Thought Leader - Dr. Nabeel Ahmad

You probably work with someone who once wanted to tell leadership what they really thought about a particular initiative or decision they didn’t agree with. Perhaps it didn’t happen because they never spoke up. That’s understandable: Speaking up in this situation could backfire and derail your work or career. Sound familiar? 

The reality is that organizational culture greatly influences how comfortable employees at any level in an organization are in speaking up. Things like reporting structure, power dynamics and office politics all have a real effect on how we go about our days. 

What can we do to help overcome these cultural challenges? 

From Inclusion to Belonging 

Many organizations focus heavily on inclusion. They want to ensure that employees have a seat at the table to understand what’s going on. While great in theory, inclusion efforts often come up short. What inclusion offers in access, it often lacks in influence and authority. Belonging focuses on valuing each voice, even if what’s being said is different from your own beliefs or actions. 

While belonging is important at the organizational level, it’s even more critical for teams. Most of our work happens in teams, which influences our perception of workplace culture. Let’s explore two important characteristics for creating successful teams: 

Psychological Safety 

Psychological safety is related to trust. Teams with high psychological safety speak freely without fear of being punished for speaking up. Team members openly disagree in an intellectual and productive manner. They speak up without intimidation. With trust, you give the benefit of the doubt to others when they take a risk. With psychological safety, others give you the benefit when you take a risk. Cultures of belonging have high levels of psychological safety.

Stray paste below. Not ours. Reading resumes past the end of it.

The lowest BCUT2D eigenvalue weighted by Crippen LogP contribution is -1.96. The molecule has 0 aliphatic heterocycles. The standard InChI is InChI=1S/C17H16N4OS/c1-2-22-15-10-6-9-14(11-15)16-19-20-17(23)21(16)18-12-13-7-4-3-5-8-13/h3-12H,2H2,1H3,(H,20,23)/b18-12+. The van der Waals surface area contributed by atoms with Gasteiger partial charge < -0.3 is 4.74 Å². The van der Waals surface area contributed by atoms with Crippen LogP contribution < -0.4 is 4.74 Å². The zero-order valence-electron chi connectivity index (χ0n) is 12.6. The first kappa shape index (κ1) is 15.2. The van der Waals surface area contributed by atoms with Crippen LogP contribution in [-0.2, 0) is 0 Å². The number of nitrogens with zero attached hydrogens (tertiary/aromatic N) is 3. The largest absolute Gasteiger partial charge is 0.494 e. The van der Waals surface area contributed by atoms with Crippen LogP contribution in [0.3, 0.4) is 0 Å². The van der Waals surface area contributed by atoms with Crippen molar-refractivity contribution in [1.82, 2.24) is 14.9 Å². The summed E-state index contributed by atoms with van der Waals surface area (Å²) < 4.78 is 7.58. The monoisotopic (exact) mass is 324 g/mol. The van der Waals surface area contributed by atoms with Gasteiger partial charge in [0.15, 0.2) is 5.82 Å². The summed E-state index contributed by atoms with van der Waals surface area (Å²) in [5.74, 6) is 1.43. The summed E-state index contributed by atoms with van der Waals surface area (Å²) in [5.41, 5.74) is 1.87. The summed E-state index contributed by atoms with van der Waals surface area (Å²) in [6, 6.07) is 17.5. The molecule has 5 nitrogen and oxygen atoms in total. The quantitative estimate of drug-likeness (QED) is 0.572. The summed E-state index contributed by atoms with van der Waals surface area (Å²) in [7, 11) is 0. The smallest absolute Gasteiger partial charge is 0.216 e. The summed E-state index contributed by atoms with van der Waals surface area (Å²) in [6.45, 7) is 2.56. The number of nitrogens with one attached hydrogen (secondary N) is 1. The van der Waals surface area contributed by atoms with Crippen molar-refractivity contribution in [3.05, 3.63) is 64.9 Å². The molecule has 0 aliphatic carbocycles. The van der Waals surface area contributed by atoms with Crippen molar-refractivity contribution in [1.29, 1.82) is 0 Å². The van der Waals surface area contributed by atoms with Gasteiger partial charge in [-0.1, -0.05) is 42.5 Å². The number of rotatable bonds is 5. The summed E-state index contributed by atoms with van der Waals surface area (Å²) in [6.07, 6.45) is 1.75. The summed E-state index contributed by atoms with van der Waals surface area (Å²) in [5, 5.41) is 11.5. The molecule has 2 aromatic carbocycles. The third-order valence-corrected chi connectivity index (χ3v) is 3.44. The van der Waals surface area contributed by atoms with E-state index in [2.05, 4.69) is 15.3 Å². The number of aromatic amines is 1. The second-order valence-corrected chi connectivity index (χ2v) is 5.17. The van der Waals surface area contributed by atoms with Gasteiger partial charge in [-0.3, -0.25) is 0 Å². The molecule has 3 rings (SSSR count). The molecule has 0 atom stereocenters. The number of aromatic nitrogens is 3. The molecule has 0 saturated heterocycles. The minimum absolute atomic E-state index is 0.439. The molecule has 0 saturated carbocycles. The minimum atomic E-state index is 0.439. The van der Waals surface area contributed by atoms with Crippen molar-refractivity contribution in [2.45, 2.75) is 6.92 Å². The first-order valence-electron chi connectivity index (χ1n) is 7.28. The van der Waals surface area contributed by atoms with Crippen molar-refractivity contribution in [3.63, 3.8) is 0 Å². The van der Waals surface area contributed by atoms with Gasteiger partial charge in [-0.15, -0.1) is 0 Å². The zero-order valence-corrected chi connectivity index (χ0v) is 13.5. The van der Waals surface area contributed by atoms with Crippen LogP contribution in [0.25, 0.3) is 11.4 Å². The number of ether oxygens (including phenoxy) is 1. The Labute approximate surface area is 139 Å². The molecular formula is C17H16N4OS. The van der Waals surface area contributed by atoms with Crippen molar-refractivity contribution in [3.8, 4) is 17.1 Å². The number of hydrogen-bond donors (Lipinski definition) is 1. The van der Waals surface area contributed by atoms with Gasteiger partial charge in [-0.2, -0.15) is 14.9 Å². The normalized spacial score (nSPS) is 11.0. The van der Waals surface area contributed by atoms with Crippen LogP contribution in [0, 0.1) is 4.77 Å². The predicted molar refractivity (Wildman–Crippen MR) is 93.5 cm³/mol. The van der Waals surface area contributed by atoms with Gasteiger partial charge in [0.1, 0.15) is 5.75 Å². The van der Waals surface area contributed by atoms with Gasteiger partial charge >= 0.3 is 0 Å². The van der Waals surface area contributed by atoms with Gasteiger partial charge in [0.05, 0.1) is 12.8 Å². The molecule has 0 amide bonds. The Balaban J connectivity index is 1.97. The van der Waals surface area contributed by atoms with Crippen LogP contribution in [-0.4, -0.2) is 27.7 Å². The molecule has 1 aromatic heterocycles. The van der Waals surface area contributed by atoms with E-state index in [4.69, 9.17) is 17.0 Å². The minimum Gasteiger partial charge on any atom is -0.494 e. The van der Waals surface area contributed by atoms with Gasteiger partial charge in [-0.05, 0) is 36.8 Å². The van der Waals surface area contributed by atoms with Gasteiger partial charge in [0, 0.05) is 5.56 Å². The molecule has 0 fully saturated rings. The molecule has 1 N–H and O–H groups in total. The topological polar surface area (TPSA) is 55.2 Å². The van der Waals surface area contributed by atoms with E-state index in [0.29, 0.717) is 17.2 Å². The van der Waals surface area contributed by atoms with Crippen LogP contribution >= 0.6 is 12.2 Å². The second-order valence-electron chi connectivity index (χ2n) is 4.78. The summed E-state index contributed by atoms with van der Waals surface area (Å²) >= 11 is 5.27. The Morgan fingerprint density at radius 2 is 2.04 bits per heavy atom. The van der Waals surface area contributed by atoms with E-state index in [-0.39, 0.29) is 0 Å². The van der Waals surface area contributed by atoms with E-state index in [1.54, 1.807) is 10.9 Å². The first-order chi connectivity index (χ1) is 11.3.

Cognitive Diversity 

Teams whose members approach the same problem from different perspectives are cognitively diverse. Their multiple viewpoints help account for blind spots in decision-making. They think differently from one another and the sum of their thoughts creates multiple perspectives. With cognitively diverse teams, you are more likely to account for potential problem areas before it’s too late. 

Teams high in psychological safety and cognitive diversity are often the most successful. 

Technology for Belonging 

So, where does technology fit in to improve psychological safety and cognitive diversity? Use these practical insights to create a culture of belonging through technology: 

  • Anonymous Feedback: People are far more likely to give honest feedback when they know that it can’t be tracked back to them. Yet most organizations either ask for or track personal information. Use an anonymous feedback tool to ensure no personal information is captured. What you lose in tracking is made up by the wealth of insights you get. 
  • Focus at the Team Level: Instead of asking employees to self-assess, consider having them evaluate their team. A team can be defined in many ways, from those reporting to the same person to those working on the same project. Gain authentic feedback by asking how someone feels about their team. 
  • Report Aggregate Findings: You probably know someone who looks at “anonymous” survey results and tries to figure out who said what. It’s human nature to do it. Avoid this by reporting findings at the team level and discussing areas of strength and challenge areas.  
  • Connect the Dots: It’s better to make decisions on a line than on a point. Instead of taking action after looking at one data point, wait until you can connect multiple data points into a line and act on that trend. Pre- and post-assessments with prescribed activities in between are a useful way to achieve this.  

A Work in Progress 

Building a great organizational culture and creating successful teams takes time and is a continual process. Use technology to help foster a culture of belonging: You’ll know how well it works next time you speak up on a topic.